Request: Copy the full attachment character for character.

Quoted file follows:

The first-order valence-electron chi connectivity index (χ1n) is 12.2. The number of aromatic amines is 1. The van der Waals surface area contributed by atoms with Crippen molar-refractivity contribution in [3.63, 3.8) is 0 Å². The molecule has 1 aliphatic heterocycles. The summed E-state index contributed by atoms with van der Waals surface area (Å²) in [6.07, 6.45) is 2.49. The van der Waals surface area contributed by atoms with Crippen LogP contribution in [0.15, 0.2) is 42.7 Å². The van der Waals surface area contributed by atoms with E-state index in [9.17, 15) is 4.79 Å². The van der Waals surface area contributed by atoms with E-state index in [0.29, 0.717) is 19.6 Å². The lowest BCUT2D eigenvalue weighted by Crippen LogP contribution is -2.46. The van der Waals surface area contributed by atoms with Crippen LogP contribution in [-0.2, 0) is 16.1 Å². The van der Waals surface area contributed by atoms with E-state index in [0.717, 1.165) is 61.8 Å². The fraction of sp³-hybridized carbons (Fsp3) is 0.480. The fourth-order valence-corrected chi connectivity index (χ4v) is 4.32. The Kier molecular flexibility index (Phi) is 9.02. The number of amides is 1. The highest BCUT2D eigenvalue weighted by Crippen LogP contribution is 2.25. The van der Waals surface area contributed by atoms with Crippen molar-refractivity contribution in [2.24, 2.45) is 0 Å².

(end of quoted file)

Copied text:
The first-order valence-electron chi connectivity index (χ1n) is 12.2. The number of aromatic amines is 1. The van der Waals surface area contributed by atoms with Crippen molar-refractivity contribution in [3.63, 3.8) is 0 Å². The molecule has 1 aliphatic heterocycles. The summed E-state index contributed by atoms with van der Waals surface area (Å²) in [6.07, 6.45) is 2.49. The van der Waals surface area contributed by atoms with Crippen LogP contribution in [0.15, 0.2) is 42.7 Å². The van der Waals surface area contributed by atoms with E-state index in [9.17, 15) is 4.79 Å². The van der Waals surface area contributed by atoms with E-state index in [0.29, 0.717) is 19.6 Å². The lowest BCUT2D eigenvalue weighted by Crippen LogP contribution is -2.46. The van der Waals surface area contributed by atoms with Crippen LogP contribution in [-0.2, 0) is 16.1 Å². The van der Waals surface area contributed by atoms with E-state index in [0.717, 1.165) is 61.8 Å². The fraction of sp³-hybridized carbons (Fsp3) is 0.480. The fourth-order valence-corrected chi connectivity index (χ4v) is 4.32. The Kier molecular flexibility index (Phi) is 9.02. The number of amides is 1. The highest BCUT2D eigenvalue weighted by Crippen LogP contribution is 2.25. The van der Waals surface area contributed by atoms with Crippen molar-refractivity contribution in [2.24, 2.45) is 0 Å².